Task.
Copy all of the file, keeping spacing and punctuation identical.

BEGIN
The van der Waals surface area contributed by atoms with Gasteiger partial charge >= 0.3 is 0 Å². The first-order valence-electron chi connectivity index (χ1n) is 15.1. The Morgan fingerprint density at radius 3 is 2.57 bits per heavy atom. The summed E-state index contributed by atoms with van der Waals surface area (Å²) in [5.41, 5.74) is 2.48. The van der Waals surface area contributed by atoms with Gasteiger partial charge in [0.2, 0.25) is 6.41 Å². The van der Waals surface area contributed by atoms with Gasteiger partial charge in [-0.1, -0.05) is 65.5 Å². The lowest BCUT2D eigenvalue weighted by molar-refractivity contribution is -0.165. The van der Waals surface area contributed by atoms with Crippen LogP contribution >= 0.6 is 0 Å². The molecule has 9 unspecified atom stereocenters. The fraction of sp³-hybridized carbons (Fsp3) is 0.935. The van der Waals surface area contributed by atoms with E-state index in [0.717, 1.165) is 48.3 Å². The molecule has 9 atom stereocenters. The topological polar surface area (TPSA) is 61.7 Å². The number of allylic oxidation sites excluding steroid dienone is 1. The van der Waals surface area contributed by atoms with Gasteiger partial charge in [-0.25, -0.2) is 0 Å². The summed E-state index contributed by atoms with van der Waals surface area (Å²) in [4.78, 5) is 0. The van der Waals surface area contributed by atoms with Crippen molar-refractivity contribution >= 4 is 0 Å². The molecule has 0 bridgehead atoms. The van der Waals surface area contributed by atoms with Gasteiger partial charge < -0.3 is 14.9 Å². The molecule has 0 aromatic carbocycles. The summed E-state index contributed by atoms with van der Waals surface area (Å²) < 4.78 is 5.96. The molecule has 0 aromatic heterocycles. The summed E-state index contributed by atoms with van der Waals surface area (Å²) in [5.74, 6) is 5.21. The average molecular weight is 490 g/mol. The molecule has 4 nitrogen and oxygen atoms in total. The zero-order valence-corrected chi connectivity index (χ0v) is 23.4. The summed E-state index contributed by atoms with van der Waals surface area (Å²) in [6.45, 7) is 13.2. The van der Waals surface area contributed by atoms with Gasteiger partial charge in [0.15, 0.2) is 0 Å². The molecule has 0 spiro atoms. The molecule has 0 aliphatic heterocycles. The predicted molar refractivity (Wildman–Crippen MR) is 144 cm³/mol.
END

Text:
The van der Waals surface area contributed by atoms with Gasteiger partial charge >= 0.3 is 0 Å². The first-order valence-electron chi connectivity index (χ1n) is 15.1. The Morgan fingerprint density at radius 3 is 2.57 bits per heavy atom. The summed E-state index contributed by atoms with van der Waals surface area (Å²) in [5.41, 5.74) is 2.48. The van der Waals surface area contributed by atoms with Gasteiger partial charge in [0.2, 0.25) is 6.41 Å². The van der Waals surface area contributed by atoms with Gasteiger partial charge in [-0.1, -0.05) is 65.5 Å². The lowest BCUT2D eigenvalue weighted by molar-refractivity contribution is -0.165. The van der Waals surface area contributed by atoms with Crippen LogP contribution >= 0.6 is 0 Å². The molecule has 9 unspecified atom stereocenters. The fraction of sp³-hybridized carbons (Fsp3) is 0.935. The van der Waals surface area contributed by atoms with E-state index in [0.717, 1.165) is 48.3 Å². The molecule has 9 atom stereocenters. The topological polar surface area (TPSA) is 61.7 Å². The number of allylic oxidation sites excluding steroid dienone is 1. The van der Waals surface area contributed by atoms with Gasteiger partial charge in [-0.25, -0.2) is 0 Å². The summed E-state index contributed by atoms with van der Waals surface area (Å²) in [4.78, 5) is 0. The van der Waals surface area contributed by atoms with Crippen molar-refractivity contribution >= 4 is 0 Å². The molecule has 0 bridgehead atoms. The van der Waals surface area contributed by atoms with Gasteiger partial charge < -0.3 is 14.9 Å². The molecule has 0 aromatic carbocycles. The summed E-state index contributed by atoms with van der Waals surface area (Å²) < 4.78 is 5.96. The molecule has 0 aromatic heterocycles. The summed E-state index contributed by atoms with van der Waals surface area (Å²) in [5.74, 6) is 5.21. The average molecular weight is 490 g/mol. The molecule has 4 nitrogen and oxygen atoms in total. The zero-order valence-corrected chi connectivity index (χ0v) is 23.4. The summed E-state index contributed by atoms with van der Waals surface area (Å²) in [6.45, 7) is 13.2. The van der Waals surface area contributed by atoms with Gasteiger partial charge in [0.15, 0.2) is 0 Å². The molecule has 0 spiro atoms. The molecule has 0 aliphatic heterocycles. The predicted molar refractivity (Wildman–Crippen MR) is 144 cm³/mol.